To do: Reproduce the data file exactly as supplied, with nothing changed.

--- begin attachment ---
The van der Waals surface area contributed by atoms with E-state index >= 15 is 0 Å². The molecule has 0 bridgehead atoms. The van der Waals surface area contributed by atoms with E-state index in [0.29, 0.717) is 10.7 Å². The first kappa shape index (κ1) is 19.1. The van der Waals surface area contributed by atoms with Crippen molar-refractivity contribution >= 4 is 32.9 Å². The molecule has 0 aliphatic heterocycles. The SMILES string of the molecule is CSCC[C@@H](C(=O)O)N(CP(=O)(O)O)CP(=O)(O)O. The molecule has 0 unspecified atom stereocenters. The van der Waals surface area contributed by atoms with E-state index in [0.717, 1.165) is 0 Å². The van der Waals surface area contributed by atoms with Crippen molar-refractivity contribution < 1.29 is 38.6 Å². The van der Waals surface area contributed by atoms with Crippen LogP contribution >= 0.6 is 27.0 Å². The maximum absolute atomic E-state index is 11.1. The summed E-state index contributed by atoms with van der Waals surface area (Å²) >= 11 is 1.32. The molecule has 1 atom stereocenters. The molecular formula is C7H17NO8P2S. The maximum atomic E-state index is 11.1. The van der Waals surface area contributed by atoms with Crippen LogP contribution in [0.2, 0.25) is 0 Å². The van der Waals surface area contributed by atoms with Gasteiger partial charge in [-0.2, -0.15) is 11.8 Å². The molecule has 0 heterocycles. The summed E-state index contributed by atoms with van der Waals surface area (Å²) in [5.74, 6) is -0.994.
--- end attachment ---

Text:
The van der Waals surface area contributed by atoms with E-state index >= 15 is 0 Å². The molecule has 0 bridgehead atoms. The van der Waals surface area contributed by atoms with E-state index in [0.29, 0.717) is 10.7 Å². The first kappa shape index (κ1) is 19.1. The van der Waals surface area contributed by atoms with Crippen molar-refractivity contribution >= 4 is 32.9 Å². The molecule has 0 aliphatic heterocycles. The SMILES string of the molecule is CSCC[C@@H](C(=O)O)N(CP(=O)(O)O)CP(=O)(O)O. The molecule has 0 unspecified atom stereocenters. The van der Waals surface area contributed by atoms with E-state index in [0.717, 1.165) is 0 Å². The van der Waals surface area contributed by atoms with Crippen molar-refractivity contribution < 1.29 is 38.6 Å². The van der Waals surface area contributed by atoms with Crippen LogP contribution >= 0.6 is 27.0 Å². The maximum absolute atomic E-state index is 11.1. The summed E-state index contributed by atoms with van der Waals surface area (Å²) >= 11 is 1.32. The molecule has 1 atom stereocenters. The molecular formula is C7H17NO8P2S. The maximum atomic E-state index is 11.1. The van der Waals surface area contributed by atoms with Crippen LogP contribution in [0.2, 0.25) is 0 Å². The van der Waals surface area contributed by atoms with Gasteiger partial charge in [-0.2, -0.15) is 11.8 Å². The molecule has 0 heterocycles. The summed E-state index contributed by atoms with van der Waals surface area (Å²) in [5.74, 6) is -0.994.